Yesterday I planned to write something about fathers or fatherhood. But something happened on the way to work.
Last night’s weather forecast predicted a long snowy morning commute. So, I had set the alarm back an hour to 4:00 AM.
The alarm goes off, playing radio static. This is on purpose, so that I am not lulled back to sleep by talk or music. I silenced the static with a slap. Somehow my hand knows where the target it. I quietly grumble into consciousness. Do I really have to get up this early? Yes, to avoid the snow. Any other reason? No.
Hey, getting to work an hour early means I don’t have to make up time. I have to leave work early, so I can attend my son’s class program at school tonight. The alarm goes off again. I turn it off for good and get up.
4:46 AM. I am ready to go a with a few minutes to spare. The snow has already started. I can just hear it fall through the trees. I get in the car. John MacArthur starts talking. Why is he on? Oh, yeah. I’m starting out an hour earlier. He is toward the end of the of the broadcast about praying at all times [Ephesians 6.18-24].
Wait a second… What was J. Vernon McGee talking about yesterday morning? Oh, yeah. Prayer [Philippians 4.6-7].
The roads are already slick, but at this hour traffic is light. The LED sign at the church I pass daily catches my attention. This morning it says, “A.S.A.P. Always Say A Prayer.”
McGee, MacArthur, and now a church sign.
When was the last time I talked to my Father? I have to admit much too long ago.
Yesterday I planned to write something about fathers or fatherhood. Maybe I just did.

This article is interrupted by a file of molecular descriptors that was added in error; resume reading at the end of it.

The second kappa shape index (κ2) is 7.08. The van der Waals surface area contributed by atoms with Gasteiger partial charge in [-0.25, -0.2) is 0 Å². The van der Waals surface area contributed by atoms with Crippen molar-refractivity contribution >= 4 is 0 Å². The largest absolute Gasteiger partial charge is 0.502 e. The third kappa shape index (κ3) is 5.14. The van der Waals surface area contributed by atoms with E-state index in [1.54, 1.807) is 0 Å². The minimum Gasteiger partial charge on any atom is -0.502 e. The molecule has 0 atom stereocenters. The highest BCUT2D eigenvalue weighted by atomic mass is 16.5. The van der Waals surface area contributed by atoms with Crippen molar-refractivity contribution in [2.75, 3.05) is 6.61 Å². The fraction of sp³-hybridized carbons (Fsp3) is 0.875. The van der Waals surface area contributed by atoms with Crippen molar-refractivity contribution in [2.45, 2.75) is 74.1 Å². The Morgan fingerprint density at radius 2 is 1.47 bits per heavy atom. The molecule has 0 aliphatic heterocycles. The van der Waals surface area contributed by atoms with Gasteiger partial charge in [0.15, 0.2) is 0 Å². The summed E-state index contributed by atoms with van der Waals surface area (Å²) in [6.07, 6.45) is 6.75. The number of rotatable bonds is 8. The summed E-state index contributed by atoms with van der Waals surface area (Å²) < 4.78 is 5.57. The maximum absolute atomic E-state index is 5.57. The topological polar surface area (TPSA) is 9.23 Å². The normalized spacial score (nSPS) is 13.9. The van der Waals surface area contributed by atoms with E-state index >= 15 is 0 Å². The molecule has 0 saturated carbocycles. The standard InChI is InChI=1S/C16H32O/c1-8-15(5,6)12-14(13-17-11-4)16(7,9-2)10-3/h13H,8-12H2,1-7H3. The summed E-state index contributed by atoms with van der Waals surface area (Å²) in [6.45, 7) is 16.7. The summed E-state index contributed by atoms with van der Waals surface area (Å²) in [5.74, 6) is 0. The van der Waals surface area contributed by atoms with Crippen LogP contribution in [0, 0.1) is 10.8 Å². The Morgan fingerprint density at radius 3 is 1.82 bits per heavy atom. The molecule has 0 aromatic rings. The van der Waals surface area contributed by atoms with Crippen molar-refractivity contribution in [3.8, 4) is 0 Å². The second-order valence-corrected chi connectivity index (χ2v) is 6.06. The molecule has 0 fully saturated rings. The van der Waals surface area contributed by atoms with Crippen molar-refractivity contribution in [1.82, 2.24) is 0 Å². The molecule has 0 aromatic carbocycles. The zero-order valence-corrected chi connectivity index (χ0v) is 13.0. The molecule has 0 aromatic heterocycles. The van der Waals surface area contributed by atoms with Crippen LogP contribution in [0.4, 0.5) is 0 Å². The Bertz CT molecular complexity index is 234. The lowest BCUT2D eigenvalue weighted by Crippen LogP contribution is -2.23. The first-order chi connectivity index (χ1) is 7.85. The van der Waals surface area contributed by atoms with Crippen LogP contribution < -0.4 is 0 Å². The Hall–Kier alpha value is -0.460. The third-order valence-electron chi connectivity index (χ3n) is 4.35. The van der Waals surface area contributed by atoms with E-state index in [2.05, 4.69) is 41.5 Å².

| I could say that I wrote this for my Zero to Hero blogging challenge assignment for day twenty-eight. But Someone suggested a different topic.
The last few days I unexpectedly found some really good blog posts written by other fathers about their experiences as fathers. I am pleased to present you with these three.
- The Abridged MBTTTR Story, posted on Must Be This Tall to Ride. I didn’t even know Matt was featured on WordPress’s own blog when I found his blog this morning. Matt has written some incredibly good posts. I recommend this one as a jumping off point to a lot of them.
As every father knows, being a father is sometimes one of the hardest jobs you can ever have. I am married and I say that. As hard as it is sometimes, it can’t be anywhere near as hard for me as it is for Matt. The Matt whose wife left him Matt. Matt’s stories encourage me and inspire me. If Matt can do it, I can do it.
- On being a dad – the value of consistency, posted on Holding together the jello. Mark is another father going it alone. This post serves as a great personal reminder to remember to rein it in when I’m cranky, frustrated, or otherwise less than pleasant. It is easy for me to spot when other fathers have lost it. It is not always so easy for me spot when I am headed in the same direction. Thanks for the reminder, Mark!
- “As Long as it’s Healthy.” Why I Hate This Saying. Posted on Finding Fatherhood. Normally I wait until a blog racked up some nebulously larger number than two posts over few months before recommending others take a look. But expectant father Jon brought me back to when my son was mere weeks old in the womb.
At the time my wife was classified AMA. Short for Advanced Maternal Age. We were told AMA also means an increased risk of Down’s syndrome. The doctor offered a test for that. My wife and I discussed it. We only needed a few minutes. We didn’t phrase it nearly as well as Jon did in his post when we declined the test, as the result would not change our minds on keeping our baby.
Are there any others you would recommend?
Today seems to be perpetually behind day. Behind a day this morning, did day eight, then found myself still behind a day when the day ten assignment went live. But it is great to see we are already one third of the way through the Zero to Hero blogging challenge. Onward!
Today’s assignment: find, follow five